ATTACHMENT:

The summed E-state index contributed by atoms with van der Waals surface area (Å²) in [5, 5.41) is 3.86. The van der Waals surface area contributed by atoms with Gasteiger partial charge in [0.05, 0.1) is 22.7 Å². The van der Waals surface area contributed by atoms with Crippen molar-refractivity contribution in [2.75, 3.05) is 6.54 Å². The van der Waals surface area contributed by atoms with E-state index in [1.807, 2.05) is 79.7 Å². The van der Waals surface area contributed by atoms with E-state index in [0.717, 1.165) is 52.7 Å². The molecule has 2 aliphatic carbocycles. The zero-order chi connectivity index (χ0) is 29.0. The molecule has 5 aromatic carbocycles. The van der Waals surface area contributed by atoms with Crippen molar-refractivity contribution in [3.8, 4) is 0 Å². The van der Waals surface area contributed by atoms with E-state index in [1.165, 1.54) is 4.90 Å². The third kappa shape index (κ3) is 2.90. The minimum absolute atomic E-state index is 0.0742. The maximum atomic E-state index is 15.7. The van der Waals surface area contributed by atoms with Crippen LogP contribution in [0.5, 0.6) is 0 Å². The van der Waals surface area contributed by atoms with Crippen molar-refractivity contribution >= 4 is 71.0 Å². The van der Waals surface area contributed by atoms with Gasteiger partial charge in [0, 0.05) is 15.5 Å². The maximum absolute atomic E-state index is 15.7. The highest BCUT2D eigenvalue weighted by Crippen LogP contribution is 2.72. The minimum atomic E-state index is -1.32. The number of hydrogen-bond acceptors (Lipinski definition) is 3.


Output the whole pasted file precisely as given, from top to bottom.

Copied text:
The summed E-state index contributed by atoms with van der Waals surface area (Å²) in [5, 5.41) is 3.86. The van der Waals surface area contributed by atoms with Gasteiger partial charge in [0.05, 0.1) is 22.7 Å². The van der Waals surface area contributed by atoms with Crippen molar-refractivity contribution in [2.75, 3.05) is 6.54 Å². The van der Waals surface area contributed by atoms with E-state index in [1.807, 2.05) is 79.7 Å². The van der Waals surface area contributed by atoms with E-state index in [0.717, 1.165) is 52.7 Å². The molecule has 2 aliphatic carbocycles. The zero-order chi connectivity index (χ0) is 29.0. The molecule has 5 aromatic carbocycles. The van der Waals surface area contributed by atoms with Crippen molar-refractivity contribution in [3.8, 4) is 0 Å². The van der Waals surface area contributed by atoms with E-state index in [1.165, 1.54) is 4.90 Å². The third kappa shape index (κ3) is 2.90. The minimum absolute atomic E-state index is 0.0742. The maximum atomic E-state index is 15.7. The van der Waals surface area contributed by atoms with Crippen LogP contribution in [0.5, 0.6) is 0 Å². The van der Waals surface area contributed by atoms with Crippen molar-refractivity contribution >= 4 is 71.0 Å². The van der Waals surface area contributed by atoms with Gasteiger partial charge in [0, 0.05) is 15.5 Å². The maximum absolute atomic E-state index is 15.7. The highest BCUT2D eigenvalue weighted by Crippen LogP contribution is 2.72. The minimum atomic E-state index is -1.32. The number of hydrogen-bond acceptors (Lipinski definition) is 3.